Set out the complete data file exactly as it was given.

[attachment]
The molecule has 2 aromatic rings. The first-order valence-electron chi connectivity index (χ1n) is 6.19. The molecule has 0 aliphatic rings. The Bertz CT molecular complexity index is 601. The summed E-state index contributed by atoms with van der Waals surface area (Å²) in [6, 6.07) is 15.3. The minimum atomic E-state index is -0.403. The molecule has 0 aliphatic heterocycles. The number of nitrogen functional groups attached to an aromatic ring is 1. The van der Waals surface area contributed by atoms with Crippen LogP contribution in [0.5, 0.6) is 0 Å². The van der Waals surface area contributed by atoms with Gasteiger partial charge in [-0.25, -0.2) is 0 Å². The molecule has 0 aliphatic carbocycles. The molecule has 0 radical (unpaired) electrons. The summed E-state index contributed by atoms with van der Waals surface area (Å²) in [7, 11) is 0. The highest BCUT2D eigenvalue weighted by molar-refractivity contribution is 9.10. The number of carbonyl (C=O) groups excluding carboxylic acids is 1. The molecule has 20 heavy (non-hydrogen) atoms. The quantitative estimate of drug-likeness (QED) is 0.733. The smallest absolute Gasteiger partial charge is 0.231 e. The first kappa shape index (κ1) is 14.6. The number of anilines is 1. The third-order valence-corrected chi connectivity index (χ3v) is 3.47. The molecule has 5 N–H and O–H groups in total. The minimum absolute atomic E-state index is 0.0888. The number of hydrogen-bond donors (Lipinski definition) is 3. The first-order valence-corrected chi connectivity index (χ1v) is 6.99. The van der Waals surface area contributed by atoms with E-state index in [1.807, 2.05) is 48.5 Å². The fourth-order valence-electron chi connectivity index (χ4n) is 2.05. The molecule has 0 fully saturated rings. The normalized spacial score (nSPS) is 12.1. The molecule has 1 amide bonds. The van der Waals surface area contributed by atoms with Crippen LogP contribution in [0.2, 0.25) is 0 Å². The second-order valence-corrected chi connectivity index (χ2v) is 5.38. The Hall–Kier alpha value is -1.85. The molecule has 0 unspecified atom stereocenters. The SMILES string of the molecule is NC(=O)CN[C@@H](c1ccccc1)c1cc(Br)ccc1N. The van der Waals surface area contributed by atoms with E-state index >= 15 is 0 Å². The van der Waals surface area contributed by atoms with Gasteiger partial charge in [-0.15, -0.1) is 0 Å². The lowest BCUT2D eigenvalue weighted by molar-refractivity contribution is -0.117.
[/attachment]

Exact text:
The molecule has 2 aromatic rings. The first-order valence-electron chi connectivity index (χ1n) is 6.19. The molecule has 0 aliphatic rings. The Bertz CT molecular complexity index is 601. The summed E-state index contributed by atoms with van der Waals surface area (Å²) in [6, 6.07) is 15.3. The minimum atomic E-state index is -0.403. The molecule has 0 aliphatic heterocycles. The number of nitrogen functional groups attached to an aromatic ring is 1. The van der Waals surface area contributed by atoms with Crippen LogP contribution in [0.5, 0.6) is 0 Å². The van der Waals surface area contributed by atoms with Gasteiger partial charge in [-0.25, -0.2) is 0 Å². The molecule has 0 aliphatic carbocycles. The molecule has 0 radical (unpaired) electrons. The summed E-state index contributed by atoms with van der Waals surface area (Å²) in [7, 11) is 0. The highest BCUT2D eigenvalue weighted by molar-refractivity contribution is 9.10. The number of carbonyl (C=O) groups excluding carboxylic acids is 1. The molecule has 20 heavy (non-hydrogen) atoms. The quantitative estimate of drug-likeness (QED) is 0.733. The smallest absolute Gasteiger partial charge is 0.231 e. The first kappa shape index (κ1) is 14.6. The number of anilines is 1. The third-order valence-corrected chi connectivity index (χ3v) is 3.47. The molecule has 5 N–H and O–H groups in total. The minimum absolute atomic E-state index is 0.0888. The number of hydrogen-bond donors (Lipinski definition) is 3. The first-order valence-corrected chi connectivity index (χ1v) is 6.99. The van der Waals surface area contributed by atoms with E-state index in [1.807, 2.05) is 48.5 Å². The fourth-order valence-electron chi connectivity index (χ4n) is 2.05. The molecule has 0 fully saturated rings. The normalized spacial score (nSPS) is 12.1. The molecule has 1 amide bonds. The van der Waals surface area contributed by atoms with Crippen LogP contribution in [0.2, 0.25) is 0 Å². The second-order valence-corrected chi connectivity index (χ2v) is 5.38. The Hall–Kier alpha value is -1.85. The molecule has 0 unspecified atom stereocenters. The SMILES string of the molecule is NC(=O)CN[C@@H](c1ccccc1)c1cc(Br)ccc1N. The van der Waals surface area contributed by atoms with E-state index >= 15 is 0 Å². The van der Waals surface area contributed by atoms with Gasteiger partial charge in [-0.15, -0.1) is 0 Å². The lowest BCUT2D eigenvalue weighted by molar-refractivity contribution is -0.117.